Velodyne Lidar’s (NASDAQ:VLDR) stock has been on a downtrend and currently trades at around $2.18. However, there have been times when the share price has produced episodic upsides, for example on February 8, following an agreement with Amazon (NASDAQ:AMZN) for the purchase of a stake valued at about $200 million in the sensor manufacturer.
Coincidentally, February 2022 also saw an intensification in the attempt of the giant online retailer’s employees to form part of a trade union and, consequently, Amazon’s interest in the lidar play could be to reduce labor intensity. This thesis will also assess Velodyne’s production capacity as well as its ability to deliver on top line and profitability, especially in view of the tussle between its founders and the current chairman.
Amazon’s interest in lidar
First, when it comes to big tech investing in lidar, or a technology that uses light to detect and sense objects, most people automatically think about autonomous car driving, and for this matter, Amazon’s interest in this field goes back to February 2019, when it participated in the $530 million fundraising campaign for start-up Aurora Innovation. Later, it acquired Zoox for over $1 billion with the move generally viewed as a way to compete with Google’s (GOOG) Waymo, an autonomous taxi service.
Thinking laterally, Velodyne’s lidar has application areas beyond taxi and passenger vehicles and can also be used to automate logistics capabilities in Amazon’s warehouses where it stores and has to streamline goods before they are delivered to customers.
For this purpose, out of Velodyne’s three target markets, it is industrial and robotics that is closest to being commercially deployed in large-scale supply chain automation projects. Examples are warehouses, distribution, or fulfillment centers where lidar-enabled robotics have to move goods with a high degree of safety and precision.
Thinking aloud, the technology should allow Fulfillment by Amazon (FBA) which is the online retailer’s fulfillment center to become more efficient and mitigate supply chain bottlenecks as seen during the first phase of the pandemic in 2020.
Additionally, it should contribute to maintaining continuity of operations in case its U.S. warehouse workforce starts to initiate some form of strike action.
Moving out of the warehouse, short-haul logistics whereby goods are delivered from a regional warehouse to homes and businesses could also benefit as Amazon continuously seeks to optimize costs by investing in automation. Precisely for this purpose, Velodyne’s lidars are being tested at eCommerce retailers for fulfillment and delivery. One example is Gatik, an AI play working with Walmart (WMT) to develop use cases where robots deliver goods in self-driving light-duty trucks covering short distances.
Potential margin gains
Shifting to profitability, according to some estimates, Amazon’s operating expenses should increase by $150 million for every 1% of the workforce that joins a trade union. Thus, one can imagine the cost savings opportunities brought by the automation of FBA which requires considerable man-hours of work for tasks like pickup, packing, and shipping.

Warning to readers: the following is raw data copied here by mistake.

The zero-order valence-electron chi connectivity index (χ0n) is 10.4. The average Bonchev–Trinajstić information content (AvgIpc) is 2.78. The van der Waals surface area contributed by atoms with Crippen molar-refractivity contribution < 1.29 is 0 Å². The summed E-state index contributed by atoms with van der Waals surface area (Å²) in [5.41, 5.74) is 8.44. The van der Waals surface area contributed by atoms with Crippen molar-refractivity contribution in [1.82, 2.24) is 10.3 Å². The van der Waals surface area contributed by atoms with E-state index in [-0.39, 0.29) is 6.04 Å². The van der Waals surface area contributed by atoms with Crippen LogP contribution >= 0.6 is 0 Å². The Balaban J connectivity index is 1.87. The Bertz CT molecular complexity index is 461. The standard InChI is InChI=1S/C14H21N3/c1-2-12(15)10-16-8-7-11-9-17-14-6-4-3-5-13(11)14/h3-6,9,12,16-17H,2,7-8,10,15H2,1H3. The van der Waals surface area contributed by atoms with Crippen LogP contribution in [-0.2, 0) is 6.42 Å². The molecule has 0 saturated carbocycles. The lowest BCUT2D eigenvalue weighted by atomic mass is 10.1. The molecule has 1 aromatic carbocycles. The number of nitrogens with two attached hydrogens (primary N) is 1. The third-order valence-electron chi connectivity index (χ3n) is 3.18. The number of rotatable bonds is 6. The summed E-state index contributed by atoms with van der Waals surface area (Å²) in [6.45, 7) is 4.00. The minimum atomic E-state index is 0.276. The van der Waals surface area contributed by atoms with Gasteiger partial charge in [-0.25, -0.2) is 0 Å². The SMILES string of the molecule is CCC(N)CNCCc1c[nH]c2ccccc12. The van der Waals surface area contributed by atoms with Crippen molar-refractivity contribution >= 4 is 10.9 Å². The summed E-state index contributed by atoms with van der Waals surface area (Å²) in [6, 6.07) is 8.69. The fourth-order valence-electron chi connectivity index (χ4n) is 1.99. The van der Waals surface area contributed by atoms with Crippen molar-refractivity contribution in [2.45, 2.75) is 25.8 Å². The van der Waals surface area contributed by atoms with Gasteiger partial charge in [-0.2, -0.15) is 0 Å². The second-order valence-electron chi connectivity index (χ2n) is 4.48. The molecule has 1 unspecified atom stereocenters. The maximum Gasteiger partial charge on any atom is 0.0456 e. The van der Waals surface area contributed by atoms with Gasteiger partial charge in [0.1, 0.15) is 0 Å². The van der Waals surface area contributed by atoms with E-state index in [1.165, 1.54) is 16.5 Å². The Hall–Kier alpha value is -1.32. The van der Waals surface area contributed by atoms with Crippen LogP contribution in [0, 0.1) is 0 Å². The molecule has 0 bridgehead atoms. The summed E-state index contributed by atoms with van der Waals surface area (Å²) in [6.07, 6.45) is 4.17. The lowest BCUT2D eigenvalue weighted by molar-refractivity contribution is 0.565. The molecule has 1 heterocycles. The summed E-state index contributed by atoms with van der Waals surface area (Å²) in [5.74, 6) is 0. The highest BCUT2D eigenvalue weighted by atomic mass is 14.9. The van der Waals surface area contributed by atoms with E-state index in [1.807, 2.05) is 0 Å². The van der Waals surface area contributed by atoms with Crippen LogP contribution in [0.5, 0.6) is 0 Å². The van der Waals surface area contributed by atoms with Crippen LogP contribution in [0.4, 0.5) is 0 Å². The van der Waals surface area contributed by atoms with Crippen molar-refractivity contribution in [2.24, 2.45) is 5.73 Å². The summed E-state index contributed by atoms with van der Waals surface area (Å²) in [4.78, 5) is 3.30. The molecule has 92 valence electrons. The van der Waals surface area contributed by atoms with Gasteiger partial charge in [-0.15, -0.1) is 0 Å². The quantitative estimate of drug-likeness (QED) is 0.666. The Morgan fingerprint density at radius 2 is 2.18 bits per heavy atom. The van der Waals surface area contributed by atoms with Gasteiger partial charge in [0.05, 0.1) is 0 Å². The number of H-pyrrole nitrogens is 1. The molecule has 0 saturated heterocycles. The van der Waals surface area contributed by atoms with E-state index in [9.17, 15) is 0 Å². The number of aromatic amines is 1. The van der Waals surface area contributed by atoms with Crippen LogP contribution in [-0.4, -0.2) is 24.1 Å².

Automating warehouse processes using lidars and robotics, all connected together through private 4G or 5G mobile networks and driven by AI, amounts to implementing Industrial 4.0 or the fourth industrial revolution. Here, Weg, which develops technologies to achieve more efficiency and sustainability, estimates that there could be an increase in labor productivity by 10% to 25% with Industry 4.0.
Now, for the fourth quarter of 2021, Amazon’s online store sales and third-party seller revenue streams brought $66.08 billion and $30.32 billion in net sales respectively, with $17.78 billion obtained from AWS cloud. Total revenues were $137.4 billion for Q4 with gross profit margins of 39.7%.
Given that it is online stores and third-party sellers which mostly use warehouse and fulfillment centers and that together these two revenue streams constitute about 70% of Amazon’s total income as per the latest reported quarter, a moderate increase in labor productivity by just 10% (as per the lower end of Weg’s range) could significantly increase Amazon’s margins to 49.7% (39.7+10).
Now, bearing in mind Amazon’s strong presence as a service provider in private 5G and Industry 4.0 together with its advanced cloud capabilities, the company can rapidly deploy lidar-based sensors at an industrial scale once testing is completed. Then, it becomes important to assess whether tiny partner Velodyne can deliver at scale and in a profitable manner too.
Velodyne’s production and profitability
First, mass production implies product optimization and I have noted that the company’s strategy to develop sensors using fewer components has worked and translated into a lower bill of materials. Second, instead of the unit-based design approach used earlier, a platform-based one focusing on miniaturization and standardization has improved both scalability and efficiency. As a result, the cost of revenues in Q4-2021 has been brought down by 36% compared to the same period last year.